Where do I start? Do you use an outline? If so, start there! Flesh out each scene from your outline's descriptions, focusing on the main plot, into no more than a paragraph each. Many scenes will require only a sentence, some paragraphs will summarize more than one scene, and some scenes won't require summary at all (focused on a subplot, character description, etc.). Once you have all the relevant scenes fleshed out, start connecting the dots: make sure going from Scene A to Scene B, all the way to Scene Z, makes sense in the context of your central plot. Then revise the language until it flows well.
If you don't have an outline, make a list of scenes from your manuscript, in order. Summarize each scene (you don't have to do this in great detail, just enough so you can explain what happens in your central plot in each scene). Then connect the dots and revise the language.
- Use third person, present tense, active voice, regardless of what you used in the manuscript.
- This isn't required, but it helps orient the reader if you put each character name in ALL CAPS the first time you use it. This makes the name stand out to the reader.
- ... but no more than 4-5 named characters in the synopsis. For everyone else who isn't as integral to the main plot as those 4 or 5 characters, describe them by their relationship to the main character or the plot. For example, in a synopsis for Harry Potter and the Sorcerer's Stone (the book we'll be working with below), the only named main characters should be Harry, Ron, Hermione, Voldemort, and Quirrell. There are obviously many other important characters in these books, but for the purposes of this book, everyone else can be described rather than named (Harry's aunt, the headmaster of Hogwarts, etc.).
- Start at the beginning. Weave in a brief description of the setting, the time period, and any other details necessary to orient the reader, and then get right into the main character and his/her 'ordinary world,' in order to lead into the inciting incident in the next paragraph.
- Lead right into the inciting incident. What happens to propel your main character into action? You should get into this as soon as possible after describing your main character's 'ordinary world.' What changes?
- Follow the Hero's Journey (explanations here) or Save the Cat (here) or any other plotting structure you used for your manuscript, and run through every important point that gets your hero from the ordinary world, to the inciting incident, to deciding to act, to trying and failing, to trying and succeeding, to ultimate victory/failure.
- Give away the ending and all plot twists!
Here's the synopsis (by an anonymous poster) from the Wikipedia page for Harry Potter & Sorcerer's Stone. This summary wasn't written to accompany a manuscript submitted to an agent, but let's pretend it was. I'm going to include my comments in bold/brackets throughout. Then, I'm going to rewrite this synopsis so it conforms more closely to the guidelines we've discussed (focusing on the main plot, limiting the number of named characters, etc.):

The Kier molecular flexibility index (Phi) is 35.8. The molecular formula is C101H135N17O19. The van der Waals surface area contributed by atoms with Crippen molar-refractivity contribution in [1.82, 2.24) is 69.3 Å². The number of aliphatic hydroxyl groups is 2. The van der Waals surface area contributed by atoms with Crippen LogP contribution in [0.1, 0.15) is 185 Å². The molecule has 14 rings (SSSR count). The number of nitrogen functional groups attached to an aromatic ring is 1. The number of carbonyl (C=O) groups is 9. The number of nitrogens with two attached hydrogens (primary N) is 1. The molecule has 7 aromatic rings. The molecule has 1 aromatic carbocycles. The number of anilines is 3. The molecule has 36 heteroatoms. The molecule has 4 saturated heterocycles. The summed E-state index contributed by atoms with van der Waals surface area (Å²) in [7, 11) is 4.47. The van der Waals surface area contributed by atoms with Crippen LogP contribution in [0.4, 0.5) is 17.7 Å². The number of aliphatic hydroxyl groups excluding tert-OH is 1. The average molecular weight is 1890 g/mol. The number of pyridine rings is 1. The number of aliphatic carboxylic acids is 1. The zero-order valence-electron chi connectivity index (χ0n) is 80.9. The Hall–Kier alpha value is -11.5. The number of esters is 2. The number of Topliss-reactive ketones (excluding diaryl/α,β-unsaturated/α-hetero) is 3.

Original Synopsis with Comments:
The most evil and powerful dark wizard in history, Lord Voldemort, murdered married couple James and Lily Potter but mysteriously disappeared after failing to kill their infant son, Harry. [THIS IS BACKSTORY. WEAVE THROUGHOUT THE SYNOPSIS, BUT DON'T LEAD WITH IT] While the wizarding world celebrates Voldemort's apparent downfall, Professor Dumbledore, Professor McGonagall and half-giant Rubeus Hagrid place the one-year-old orphan in the care of his surly and cold Muggle uncle and aunt, Vernon and Petunia Dursley and their spoilt and bullying son, Dudley. [TOO MANY NAMES AND TOO MANY DETAILS ON BACKSTORY BEFORE GETTING INTO HARRY'S STORY. ]
For ten years, living at number Four Privet Drive, Harry is treated by the Dursleys more like a servant than a member of the family and is forced to live in a cupboard under the stairs. [THIS IS WHERE THE STORY REALLY STARTS. MAKE THIS THE FIRST PARAGRAPH, WITH SOME DETAILS FROM THE OPENING PARAGRAPH SPRINKLED IN] Shortly before his eleventh birthday, a series of letters addressed to Harry arrive, but Uncle Vernon Dursley destroys them before Harry can read them, leading to an influx of more and more letters. To evade the pursuit of these letters, Vernon first takes the family to a hotel, but when the letters arrive there too, he hires a boat out to a hut on a small island. [THIS IS TOO MUCH DETAIL FOR A SCENE THAT CAN BE OMITTED OR SUCCINCTLY SUMMARIZED TO GET TO THE INCITING INCIDENT, WHICH IS HARRY RECEIVING HIS HOGWART'S LETTER]
It is Harry's eleventh birthday and at midnight, Hagrid bursts through the door to deliver the letter and to tell Harry what the Dursleys have kept from him: Harry is a wizard and has been accepted into Hogwarts School of Witchcraft and Wizardry. [THIS IS THE INCITING INCIDENT, AND SHOULD BE PRESENTED EARLIER] Hagrid takes Harry to a hidden London street called Diagon Alley, where he is surprised to discover how famous he is among the witches and wizards, who refer to him as "the boy who lived." He also finds that his parents' inheritance is waiting for him at Gringotts Wizarding Bank. [TOO MANY DETAILS, WE DON'T NEED ALL THESE NAMES. WE SHOULD BE ON OUR WAY TO HOGWARTS BY NOW] Guided by Hagrid, he buys the equipment he will need for his first year at Hogwarts and as a birthday gift Harry receives a pet owl from Hagrid (which he names "Hedwig").